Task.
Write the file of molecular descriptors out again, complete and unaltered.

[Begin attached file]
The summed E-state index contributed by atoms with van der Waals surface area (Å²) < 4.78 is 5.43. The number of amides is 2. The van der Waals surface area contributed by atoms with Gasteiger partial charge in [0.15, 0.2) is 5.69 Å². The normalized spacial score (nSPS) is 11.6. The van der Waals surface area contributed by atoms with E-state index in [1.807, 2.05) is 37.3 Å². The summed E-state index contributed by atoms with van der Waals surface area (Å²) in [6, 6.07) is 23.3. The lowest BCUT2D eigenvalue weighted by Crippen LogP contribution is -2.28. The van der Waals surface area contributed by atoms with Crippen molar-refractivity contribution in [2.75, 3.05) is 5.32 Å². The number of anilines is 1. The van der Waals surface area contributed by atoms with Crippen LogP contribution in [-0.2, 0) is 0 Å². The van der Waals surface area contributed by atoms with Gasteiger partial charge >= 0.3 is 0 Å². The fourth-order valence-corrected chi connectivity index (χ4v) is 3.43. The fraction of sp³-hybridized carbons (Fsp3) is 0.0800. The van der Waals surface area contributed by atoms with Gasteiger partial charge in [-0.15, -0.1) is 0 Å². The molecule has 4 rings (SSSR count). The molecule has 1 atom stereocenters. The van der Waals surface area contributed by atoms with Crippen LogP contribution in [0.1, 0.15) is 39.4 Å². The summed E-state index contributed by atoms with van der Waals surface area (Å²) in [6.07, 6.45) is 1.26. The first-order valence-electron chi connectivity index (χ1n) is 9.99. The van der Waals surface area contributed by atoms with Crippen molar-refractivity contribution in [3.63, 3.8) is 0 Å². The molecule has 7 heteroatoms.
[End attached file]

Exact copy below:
The summed E-state index contributed by atoms with van der Waals surface area (Å²) < 4.78 is 5.43. The number of amides is 2. The van der Waals surface area contributed by atoms with Gasteiger partial charge in [0.15, 0.2) is 5.69 Å². The normalized spacial score (nSPS) is 11.6. The van der Waals surface area contributed by atoms with E-state index in [1.807, 2.05) is 37.3 Å². The summed E-state index contributed by atoms with van der Waals surface area (Å²) in [6, 6.07) is 23.3. The lowest BCUT2D eigenvalue weighted by Crippen LogP contribution is -2.28. The van der Waals surface area contributed by atoms with Crippen molar-refractivity contribution in [2.75, 3.05) is 5.32 Å². The number of anilines is 1. The van der Waals surface area contributed by atoms with Crippen LogP contribution in [-0.2, 0) is 0 Å². The van der Waals surface area contributed by atoms with Gasteiger partial charge >= 0.3 is 0 Å². The fourth-order valence-corrected chi connectivity index (χ4v) is 3.43. The fraction of sp³-hybridized carbons (Fsp3) is 0.0800. The van der Waals surface area contributed by atoms with Gasteiger partial charge in [-0.15, -0.1) is 0 Å². The molecule has 4 rings (SSSR count). The molecule has 1 atom stereocenters. The van der Waals surface area contributed by atoms with Crippen LogP contribution in [0.1, 0.15) is 39.4 Å². The summed E-state index contributed by atoms with van der Waals surface area (Å²) in [6.07, 6.45) is 1.26. The first-order valence-electron chi connectivity index (χ1n) is 9.99. The van der Waals surface area contributed by atoms with Crippen molar-refractivity contribution in [3.63, 3.8) is 0 Å². The molecule has 7 heteroatoms.